holler 1[hol-er] ExamplesWord Origin verb (used without object)
- to cry aloud; shout; yell: Quit hollering into the phone.
verb (used with object)
- to shout or yell (something): He hollered insults back into the saloon.
- a loud cry used to express pain or surprise, to attract attention, to call for help, etc.
Origin of holler 1 1690–1700, Americanism; variant of holla (see hallo) Related Words for hollering squawk, wail, roar, cry, screech, yap, hoot, complain, whoop, cheer, bawl, shriek, scream, howl, squeal, bellow, yelp, vociferate, call, shrill Examples from the Web for hollering Contemporary Examples of hollering
Buy a ticket to their show and you might be surprised to see more than a few gay men in the audience cheering and hollering.
May 28, 2014
Mr. K had nothing but contempt for it all, sticking to his formula of discipline, repetition, and hollering.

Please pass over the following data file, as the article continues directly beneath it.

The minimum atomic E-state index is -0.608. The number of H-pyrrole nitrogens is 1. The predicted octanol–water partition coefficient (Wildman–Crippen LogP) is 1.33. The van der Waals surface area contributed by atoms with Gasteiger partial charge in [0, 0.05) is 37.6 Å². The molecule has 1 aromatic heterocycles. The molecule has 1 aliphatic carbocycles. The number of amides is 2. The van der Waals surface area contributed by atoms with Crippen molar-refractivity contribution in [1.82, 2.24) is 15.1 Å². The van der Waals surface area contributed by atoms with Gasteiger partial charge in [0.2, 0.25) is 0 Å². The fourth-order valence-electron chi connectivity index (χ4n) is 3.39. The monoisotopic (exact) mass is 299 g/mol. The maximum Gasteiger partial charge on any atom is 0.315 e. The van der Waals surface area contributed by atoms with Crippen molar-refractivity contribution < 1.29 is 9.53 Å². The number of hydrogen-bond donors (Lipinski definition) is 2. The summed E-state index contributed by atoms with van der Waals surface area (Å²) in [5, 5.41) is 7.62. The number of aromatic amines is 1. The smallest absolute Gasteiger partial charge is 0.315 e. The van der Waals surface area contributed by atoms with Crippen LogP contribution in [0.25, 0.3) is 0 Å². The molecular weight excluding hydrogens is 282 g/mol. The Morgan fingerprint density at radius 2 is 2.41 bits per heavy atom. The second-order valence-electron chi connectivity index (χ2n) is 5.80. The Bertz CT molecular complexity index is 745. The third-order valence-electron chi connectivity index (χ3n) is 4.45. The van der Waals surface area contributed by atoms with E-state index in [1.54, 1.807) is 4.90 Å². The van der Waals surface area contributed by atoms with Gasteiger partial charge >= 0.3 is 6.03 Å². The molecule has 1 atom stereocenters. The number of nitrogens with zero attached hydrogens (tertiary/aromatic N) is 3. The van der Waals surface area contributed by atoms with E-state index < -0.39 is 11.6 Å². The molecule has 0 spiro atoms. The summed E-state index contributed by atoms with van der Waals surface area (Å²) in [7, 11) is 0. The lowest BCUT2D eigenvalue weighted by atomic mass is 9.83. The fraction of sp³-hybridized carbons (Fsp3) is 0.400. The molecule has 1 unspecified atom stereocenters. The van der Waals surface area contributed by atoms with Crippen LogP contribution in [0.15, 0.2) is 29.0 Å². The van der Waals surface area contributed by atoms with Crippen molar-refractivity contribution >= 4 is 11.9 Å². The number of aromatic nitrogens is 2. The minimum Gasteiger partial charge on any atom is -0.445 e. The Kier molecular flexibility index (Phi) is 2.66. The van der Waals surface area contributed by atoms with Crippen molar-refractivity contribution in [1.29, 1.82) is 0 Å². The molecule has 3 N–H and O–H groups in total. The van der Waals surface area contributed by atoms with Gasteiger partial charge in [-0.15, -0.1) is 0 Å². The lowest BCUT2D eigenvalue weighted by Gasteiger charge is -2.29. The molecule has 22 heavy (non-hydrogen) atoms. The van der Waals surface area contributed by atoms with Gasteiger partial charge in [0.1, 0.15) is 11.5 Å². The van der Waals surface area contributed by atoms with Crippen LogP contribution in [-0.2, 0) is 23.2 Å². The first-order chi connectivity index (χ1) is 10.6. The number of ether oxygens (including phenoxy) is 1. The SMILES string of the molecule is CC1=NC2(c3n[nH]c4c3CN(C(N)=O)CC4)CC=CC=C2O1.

October 3, 2013
But Obama stressed there was no whooping or hollering after the attack—they were all focused on getting the Navy SEALS out.
September 11, 2011
I gather that he must be pretty good at hollering, too, given his tenure as yell leader at Texas A&M.
Carol Flake Chapman
September 10, 2011
Before kickoff, racial jokes popped up amid the hollering and cheering.
January 25, 2009
Historical Examples of hollering
Then there was a noise, as if all the boys in our school were hollering at once.
I called her when I got in hollering distance of the house and she came and got it.
I started in to get supper for my husband and I heard them hollering.
The “hollering” consisted of unusually heavy thumping, I suppose.
P. T. Barnum
First thing I know, there she was outside, hollering for me.
British Dictionary definitions for hollering holler verb
- to shout or yell (something)
- a shout; call
Word Origin for holler variant of C16 hollow, from holla, from French holà stop! (literally: ho there!) Word Origin and History for hollering holler v.
1690s, American English, variant of hollo (1540s) “to shout,” especially “to call to the hounds in hunting,” related to hello. Cf. colloquial yeller for yellow, etc. As a style of singing (originally Southern U.S.), first recorded 1936. Related: Hollered; hollering. As a noun, from 1896, earlier hollar (1825).